The effect on hens after blue lupine seeds added to diet

16-05-2014 | |
The effect on hens after blue lupine seeds added to diet
The effect on hens after blue lupine seeds added to diet

Polish researchers carried out a study on the composition and enzymatic activity of gut microbiota in laying hens fed diets supplemented with blue lupine seeds. The study was conducted at the Department of Poultry Science, University of Warmia and Mazury, Olsztyn, Poland.

Abstract: The composition and activity of gut microbiota were analyzed in laying hens fed for 24 weeks a control diet containing soybean meal (diet C) and two experimental diets supplemented with 10% or 20% blue lupine seed meal used as a substitute for soybean meal (diets L10 and L20, respectively). In comparison with soybean, lupine seeds had a higher content of neutral detergent fibre (NDF) and raffinose family oligosaccharides (RFOs) (25.4% vs. 9.61% and 7.98% vs. 5.91%). The dietary 20% lupine seeds increased the content of NDF and RFOs in the ration, from 10.5% to 12.54% and from 0.77% to 2.08%, respectively. The final body weights of layers, and the number and weight of eggs laid were similar in all groups.

In comparison with group C, group L20 hens were characterised by a lower dry matter concentration of digesta (P = 0.024), and higher activity of mucosal sucrase in the small intestine (P = 0.006). The following differences were noted between groups with respect to the counts of bacteria identified in the caecal digesta: total bacterial counts—C < l>10 and L20 (P = 0.004), Lactobacillus/Enterococcus—C < l>20 (P = 0.014), Bifidobacterium sp..—C < l>10 < l>20 (P = 0.001), Escherichia coli—C > L10 > L20 (P = 0.001). Group L20 birds, compared with group C, had higher activity levels of caecal bacterial glycolytic enzymes, α- and β-glucosidase, α- and β-galactosidase and α-arabinopyranosidase (P = 0.001 in all cases), and an increase close to significance (P = 0.105) in the caecal pool of short-chain fatty acids.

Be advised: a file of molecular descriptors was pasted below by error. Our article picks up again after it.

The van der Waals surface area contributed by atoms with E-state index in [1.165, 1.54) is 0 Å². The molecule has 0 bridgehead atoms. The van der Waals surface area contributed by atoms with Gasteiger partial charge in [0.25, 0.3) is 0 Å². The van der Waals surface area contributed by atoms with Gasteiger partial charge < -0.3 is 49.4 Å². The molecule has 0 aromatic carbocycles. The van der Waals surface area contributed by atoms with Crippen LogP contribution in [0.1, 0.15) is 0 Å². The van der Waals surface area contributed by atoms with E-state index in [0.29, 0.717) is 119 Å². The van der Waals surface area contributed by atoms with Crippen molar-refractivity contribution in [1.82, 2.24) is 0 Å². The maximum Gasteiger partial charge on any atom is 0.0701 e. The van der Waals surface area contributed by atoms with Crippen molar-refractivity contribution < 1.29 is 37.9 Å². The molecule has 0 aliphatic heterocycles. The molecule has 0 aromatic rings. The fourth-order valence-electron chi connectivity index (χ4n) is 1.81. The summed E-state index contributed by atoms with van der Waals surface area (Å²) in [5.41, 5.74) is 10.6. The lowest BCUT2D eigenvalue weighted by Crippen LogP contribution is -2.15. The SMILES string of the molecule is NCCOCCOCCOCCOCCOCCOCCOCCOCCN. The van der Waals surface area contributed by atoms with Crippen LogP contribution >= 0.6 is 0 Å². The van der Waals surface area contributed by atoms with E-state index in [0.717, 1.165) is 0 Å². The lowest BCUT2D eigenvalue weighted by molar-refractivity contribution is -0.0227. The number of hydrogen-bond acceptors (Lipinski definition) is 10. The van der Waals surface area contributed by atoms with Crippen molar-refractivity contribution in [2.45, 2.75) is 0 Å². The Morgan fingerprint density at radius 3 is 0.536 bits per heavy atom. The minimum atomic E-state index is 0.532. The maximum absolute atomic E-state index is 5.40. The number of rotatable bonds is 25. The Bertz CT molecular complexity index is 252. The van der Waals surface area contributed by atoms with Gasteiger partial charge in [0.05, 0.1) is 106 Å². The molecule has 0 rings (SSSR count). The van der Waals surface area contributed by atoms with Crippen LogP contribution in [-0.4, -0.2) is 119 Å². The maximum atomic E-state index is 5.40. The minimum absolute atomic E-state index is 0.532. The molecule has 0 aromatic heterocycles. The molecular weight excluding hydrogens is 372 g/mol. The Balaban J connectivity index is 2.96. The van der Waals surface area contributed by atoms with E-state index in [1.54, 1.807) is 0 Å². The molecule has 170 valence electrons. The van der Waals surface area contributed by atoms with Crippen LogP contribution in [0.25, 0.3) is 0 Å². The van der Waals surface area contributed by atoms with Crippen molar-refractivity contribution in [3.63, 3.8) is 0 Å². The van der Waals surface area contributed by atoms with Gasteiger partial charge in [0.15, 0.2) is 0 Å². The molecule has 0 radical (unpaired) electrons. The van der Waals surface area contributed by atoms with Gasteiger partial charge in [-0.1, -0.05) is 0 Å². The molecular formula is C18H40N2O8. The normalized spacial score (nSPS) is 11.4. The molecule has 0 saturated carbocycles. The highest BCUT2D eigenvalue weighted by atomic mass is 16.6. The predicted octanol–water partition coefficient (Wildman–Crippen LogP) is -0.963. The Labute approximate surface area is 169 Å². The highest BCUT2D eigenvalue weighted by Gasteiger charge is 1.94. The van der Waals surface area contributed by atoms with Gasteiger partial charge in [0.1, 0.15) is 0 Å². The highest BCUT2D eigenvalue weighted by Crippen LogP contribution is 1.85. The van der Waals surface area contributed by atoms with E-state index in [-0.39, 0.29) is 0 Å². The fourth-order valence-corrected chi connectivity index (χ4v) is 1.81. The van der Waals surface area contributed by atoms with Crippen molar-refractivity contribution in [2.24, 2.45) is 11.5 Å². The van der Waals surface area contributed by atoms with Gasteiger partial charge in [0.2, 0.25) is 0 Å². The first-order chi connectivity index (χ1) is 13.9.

Caecal ammonia concentrations were lower in both lupine-fed groups than in control group (P = 0.004), and digesta pH was lower in group L20 than in the other two groups (P = 0.001). The results of our study indicate that the inclusion of blue lupine seeds at 20% of the layer diet, and to lower extent at the 10% dietary dosage, had a positive effect on the caecal microbiota. In regard to caecal microbiota composition, the shift toward higher percentage of potentially beneficial bacteria groups (Bifidobacterium sp., Lactobacillus and/or Enterococcus) was manifested upon 20% of lupine seeds in a diet and both dietary lupine levels decreased the percentage of the potential pathogenic bacteria Bacteroides, Prevotella and E. coli.

The above positive changes in the composition of caecal microbiota might prevent a deterioration in the laying performance of hens fed diets supplemented with lupine seeds which considerably increased the content of NDF and RFOs in the ration.

The full report can be found here.

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